This is the story of Albany’s early history and the critical part played in its founding by Mokare a Noongar Aborigine. He held the respect of both his people and the British colonists. The information presented here comes from various sources including the Western Australian Museum in Albany and the plaque on the memorial statue of Mokare set up in his honour in the centre of Albany.
Exploration of the coastline by Europeans around what is now the regional centre of Albany began in 1627, when Dutchman Pieter Nuyts sailed the 'Gulden Zeepaardt' through the Great Australian Bight. Later explorers included George Vancouver who entered in 1791 and named King George III Sound. A decade later Matthew Flinders arrived here and, in 1803, Nicholas Baudin sailed his ship into King George III Sound, leading one of several French expeditions to the area. By the 1820s whalers and sealers working the Southern Ocean also visited the area. Frenchman Dumont D'Urville's visit in 1826 caused the British to formalize their possession of the area to prevent the French from doing so.
On the 9th of November 1826, Major Edmund Lockyer with convicts, soldiers, a surgeon and storekeeper, left Sydney aboard the brig Amity bound for King George III Sound. The Amity was a 148 ton two masted ship used in several notable voyages of exploration and settlement in Australia in the early nineteenth century before she broke up on a sandbar during a gale. The Western Australian Museum of Albany has a full size replica of her.
The Amity arrived on Christmas Day 1826. Lockyer selected the site now known as Albany for the crown and thus formed the first Western Australian settlement there - three years before the Swan River colony at Perth. Mokare a Noongar Aboriginal man from the south-west corner of Australia assisted the colony in its early development. He was a frequent visitor to the settlement and stayed with the government resident, Dr Alexander Collie.
He showed the Europeans the walking trails the Noongar people used and maintained. Many of these eventually became the roads of the region. He became a close friend of the surgeon-assistant J. S. Nind, with whom he often visited. In December 1829 Mokare guided Dr Thomas Braidwood Wilson's overland expedition during which Wilson named Mount Barker and Mount Lindsay as well as Hay River, Denmark River and Wilson Inlet. Two months later Mokare served again as the guide for Captain Barker's expedition over the same area.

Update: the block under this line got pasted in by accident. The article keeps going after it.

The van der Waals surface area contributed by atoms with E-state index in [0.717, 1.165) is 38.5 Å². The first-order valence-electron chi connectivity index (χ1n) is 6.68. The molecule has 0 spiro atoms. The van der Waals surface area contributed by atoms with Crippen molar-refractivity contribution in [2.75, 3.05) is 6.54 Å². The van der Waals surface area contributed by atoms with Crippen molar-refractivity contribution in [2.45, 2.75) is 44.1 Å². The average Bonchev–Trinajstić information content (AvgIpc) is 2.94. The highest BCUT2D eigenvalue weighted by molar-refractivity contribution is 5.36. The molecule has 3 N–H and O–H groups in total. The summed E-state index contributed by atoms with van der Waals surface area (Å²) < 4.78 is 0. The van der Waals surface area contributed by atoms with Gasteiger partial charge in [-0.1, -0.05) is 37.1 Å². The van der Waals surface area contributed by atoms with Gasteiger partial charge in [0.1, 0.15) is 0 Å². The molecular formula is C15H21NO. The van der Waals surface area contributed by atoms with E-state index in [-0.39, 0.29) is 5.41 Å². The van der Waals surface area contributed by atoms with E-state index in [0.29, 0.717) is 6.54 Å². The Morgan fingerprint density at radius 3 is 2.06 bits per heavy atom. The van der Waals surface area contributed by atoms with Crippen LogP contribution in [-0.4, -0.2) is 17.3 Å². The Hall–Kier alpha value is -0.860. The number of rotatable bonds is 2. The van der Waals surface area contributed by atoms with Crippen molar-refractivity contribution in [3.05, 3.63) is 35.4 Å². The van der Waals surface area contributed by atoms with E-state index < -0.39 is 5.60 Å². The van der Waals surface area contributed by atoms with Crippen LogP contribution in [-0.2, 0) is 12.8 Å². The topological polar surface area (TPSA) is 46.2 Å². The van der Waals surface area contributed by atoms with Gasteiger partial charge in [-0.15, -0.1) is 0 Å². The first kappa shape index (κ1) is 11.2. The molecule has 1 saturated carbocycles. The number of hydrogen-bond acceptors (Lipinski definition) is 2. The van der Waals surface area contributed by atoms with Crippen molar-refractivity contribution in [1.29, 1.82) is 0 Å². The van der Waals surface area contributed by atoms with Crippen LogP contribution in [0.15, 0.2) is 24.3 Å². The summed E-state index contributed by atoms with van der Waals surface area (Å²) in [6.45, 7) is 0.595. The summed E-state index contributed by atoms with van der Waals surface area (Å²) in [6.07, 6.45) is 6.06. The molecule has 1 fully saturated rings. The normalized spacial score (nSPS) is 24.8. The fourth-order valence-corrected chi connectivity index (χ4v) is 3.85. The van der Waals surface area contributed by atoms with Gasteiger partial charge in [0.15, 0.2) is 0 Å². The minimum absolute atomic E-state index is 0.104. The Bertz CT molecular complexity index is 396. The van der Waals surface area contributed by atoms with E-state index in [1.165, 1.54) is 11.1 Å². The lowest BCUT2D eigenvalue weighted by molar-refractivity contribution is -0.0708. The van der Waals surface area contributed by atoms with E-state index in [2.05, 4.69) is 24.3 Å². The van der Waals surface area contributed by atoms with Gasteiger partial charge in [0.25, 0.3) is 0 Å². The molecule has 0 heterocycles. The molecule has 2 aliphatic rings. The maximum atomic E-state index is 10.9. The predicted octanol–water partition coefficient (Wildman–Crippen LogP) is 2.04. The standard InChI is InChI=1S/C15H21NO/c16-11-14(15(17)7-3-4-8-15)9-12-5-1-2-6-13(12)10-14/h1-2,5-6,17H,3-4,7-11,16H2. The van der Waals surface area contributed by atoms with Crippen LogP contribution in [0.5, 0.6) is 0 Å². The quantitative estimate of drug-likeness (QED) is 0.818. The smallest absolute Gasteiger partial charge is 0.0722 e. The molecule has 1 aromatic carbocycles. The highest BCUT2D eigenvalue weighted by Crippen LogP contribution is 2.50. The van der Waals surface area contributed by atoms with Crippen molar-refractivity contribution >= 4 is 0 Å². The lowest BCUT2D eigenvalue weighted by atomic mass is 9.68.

Mokare acted as a peacemaker, and an effective mediator between black and white communities. He died on 26 June 1831. The Aborigines and Europeans assembled at Collie's house and walked to a site selected by Mokare where the Europeans dug a grave and buried him with a buka cloak and personal artefacts. Collie died of tuberculosis four years later and had his dying wish to be buried alongside Mokare granted. Their graves are together beneath Albany Town Hall. A statue of Mokare now stands in the centre of Albany in honour of his peacekeeping role.
During the 1830’s Albany became the showplace of race relations. Fifty years later relations in Albany with the Aboriginals had weakened with conflict reached a peak as the local authorities turned a blind eye to massacres and mass murderers by the colonists. Disease also took its toll of the Aborigines. However now they are claiming back their rights!
At the Western Australian Museum in Albany you can see the Residency Building which was once the settlement’s convict hiring depot. Inside you can study the stories of the Noongar people and Albany’s natural history and biodiversity. The museum also has an early one teacher school and the Cooperative Building which was once the centre of life in the town of Mount Barker. As well as a replica of the brig Amity there is the Welcome Walls Albany which praise the many migrants who arrived through the port of Albany. Its design reflects the original town jetties.